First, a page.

Whether your yard is bald and bare, or the grass looks thin, one thing is certain — patchy lawns look terrible. Until automatic, self-repairing lawns are invented, the next best thing is quick and easy bare spot repair. Keep reading to find out how to patch and repair bare spots using the best products and tips for the job.
Step 1: Ready, Set, Repair
Throughout the seasons, a number of things do a number on lawns — foot traffic, pets going about their business, rodents and insects and even ice-melting salt during the winter. You can easily repair thin or bare areas with an all-in-one product, like Scotts Turf Builder EZ Seed. Guaranteed to grow grass anywhere, EZ Seed features a unique combination of Scotts high-performance seed, continuous-release fertilizer and Scotts super-absorbent growing material that expands as it absorbs water, helping keep seed from drying out.
Before applying EZ Seed, always rake up the top layer of soil and remove any dead grass — your new seedlings will need contact with the soil and room to establish their roots. Now apply EZ Seed and water in!
If your grass is a St. Augustine grass lawn, you’ll want to sod or plug your bare spots. Purchase a few pieces of sod or enough plugs to cover your bare spots from your local garden center. Then prepare the area by applying a generous layer of Scotts Turf Builder Lawn Soil. Scotts Lawn Soil provides an excellent base for new sod or plugs because it improves moisture retention. Lay the sod pieces or plugs directly on top of the soil, tamp down with your feet, then water. Water grass daily for a least a week, and then only as necessary.
If you don’t know what type of grass you have, cut out a small sample from a good spot in your lawn and bring it in to your local True Value hardware store for a little help. There are many grass types and seeding solutions from which to choose.
Grass seed germinates in temperatures between 60 and 80 degrees Fahrenheit. If you live in the North, spring and fall are the best times to plant. If you are in a Southern region, spring and early summer are the best times for you to repair your lawn.
Step 2: Fertilize Regularly
Regular feedings help your lawn to be its best and keep it strong in the face of future problems. For your best lawn feed about every 6-8 weeks.
To make the job easier and more efficient, use a broadcast spreader. This particular type of spreader covers the most area evenly and quickly. Pour the recommended amount of fertilizer into the spreader hopper.
Measure your yard in square feet. Instructions on the fertilizer package will inform you of how many pounds or ounces (for liquid fertilizers) per square feet need to be applied. For reference, 10 lbs. per 1,000 sq. feet is a common application.
Don’t fill the spreader hopper over your lawn. The fertilizer can spill, and in high concentrations, actually harm the grass instead of helping it
Apply the fertilizer in the same way you would mow. Using a sidewalk, driveway or other non-grass surface as a guide and a starting point, begin pushing the spreader parallel to the surface and work your way across the lawn, turning at each end and directing the spreader alongside the row you just completed so that coverage almost overlaps. The fertilizer drops from the hopper and is dispersed as you move. Keep a slow, steady pace. Read your spreader’s manufacturer’s instructions for exact directions on how to use it. Many models allow you to set the amount that is dispersed. Be careful that you don’t over-fertilize by checking the fertilizer package to verify the recommended spreader setting.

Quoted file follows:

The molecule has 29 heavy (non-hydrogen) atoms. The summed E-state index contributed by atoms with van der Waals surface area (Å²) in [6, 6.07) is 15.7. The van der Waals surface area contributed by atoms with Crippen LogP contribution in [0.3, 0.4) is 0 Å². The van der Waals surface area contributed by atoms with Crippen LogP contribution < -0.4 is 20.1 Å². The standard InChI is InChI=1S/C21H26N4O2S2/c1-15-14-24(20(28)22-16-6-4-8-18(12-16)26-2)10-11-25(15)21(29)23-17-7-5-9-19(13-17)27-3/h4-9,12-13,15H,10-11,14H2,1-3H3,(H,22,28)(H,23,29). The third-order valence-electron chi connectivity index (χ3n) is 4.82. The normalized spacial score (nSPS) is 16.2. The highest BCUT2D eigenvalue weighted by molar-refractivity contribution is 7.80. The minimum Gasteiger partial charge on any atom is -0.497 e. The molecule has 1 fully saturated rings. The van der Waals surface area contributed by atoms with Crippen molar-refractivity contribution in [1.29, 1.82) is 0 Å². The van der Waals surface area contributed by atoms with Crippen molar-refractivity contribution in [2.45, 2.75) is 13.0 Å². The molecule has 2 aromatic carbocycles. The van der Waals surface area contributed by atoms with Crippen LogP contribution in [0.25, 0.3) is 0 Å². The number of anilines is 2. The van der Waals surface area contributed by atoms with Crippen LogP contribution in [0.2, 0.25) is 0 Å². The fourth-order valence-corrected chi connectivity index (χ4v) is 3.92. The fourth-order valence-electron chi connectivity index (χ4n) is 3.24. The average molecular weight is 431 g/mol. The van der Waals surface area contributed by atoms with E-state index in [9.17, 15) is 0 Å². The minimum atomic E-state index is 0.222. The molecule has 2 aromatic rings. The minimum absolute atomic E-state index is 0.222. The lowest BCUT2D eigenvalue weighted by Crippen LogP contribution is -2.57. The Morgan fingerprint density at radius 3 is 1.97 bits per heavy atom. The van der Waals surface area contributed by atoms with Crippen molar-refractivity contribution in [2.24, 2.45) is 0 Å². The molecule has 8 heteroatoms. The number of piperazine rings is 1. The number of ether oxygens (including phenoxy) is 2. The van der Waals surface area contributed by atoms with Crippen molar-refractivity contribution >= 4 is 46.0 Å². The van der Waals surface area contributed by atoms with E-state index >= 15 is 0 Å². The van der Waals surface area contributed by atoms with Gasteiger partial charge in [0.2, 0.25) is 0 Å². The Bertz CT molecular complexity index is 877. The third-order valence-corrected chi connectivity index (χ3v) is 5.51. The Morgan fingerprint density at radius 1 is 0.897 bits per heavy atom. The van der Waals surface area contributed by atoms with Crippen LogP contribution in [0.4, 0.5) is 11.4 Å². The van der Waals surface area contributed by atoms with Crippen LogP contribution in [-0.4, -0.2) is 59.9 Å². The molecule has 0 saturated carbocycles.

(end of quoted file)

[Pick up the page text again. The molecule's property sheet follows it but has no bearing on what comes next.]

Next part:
Tender seedlings, as well as existing grass, need nutrients to help grow thick and full. For southern lawns, immediately after repairing bare spots with Scotts EZ Seed, feed your whole lawn with Scotts Southern Turf Builder with 2% Iron. Designed especially for Southern lawns affected by brutal heat and drought, Southern Turf Builder delivers much-needed nutrients to stressed and hungry lawns.
Newly planted seeds need food to grow. If you used Scotts Turf Builder Grass Seed you can apply Scotts Turf Builder Starter Food for New Grass in two to four weeks after planting, while EZ Seed comes with lawn food already in the product. Once your grass is established, you can use Scotts Turf Builder Lawn Food every four to six weeks to make sure it has the nutrients it needs to stay thick and green.
Hold off on weed control products until the grass is well-established. A good rule of thumb is to wait until you have mowed at least four times.
Step 3: Water Well
Water the newly seeded or sodded areas frequently until seedlings develop and have a chance to fill in, usually one to four weeks. Then water less frequently. It’s best to water deeply once a week under normal weather conditions or a bit more often when it’s extremely dry. A good, thorough soaking rather than a quick watering ensures that the water gets down to the root system. This helps roots grow strong and deep for a thick, more drought-resistant lawn.
You can mow your new grass once it is between 2” to 3” tall.
That’s it! Here’s to a thick lush lawn that’s the envy of the neighborhood.
courtesy of True Value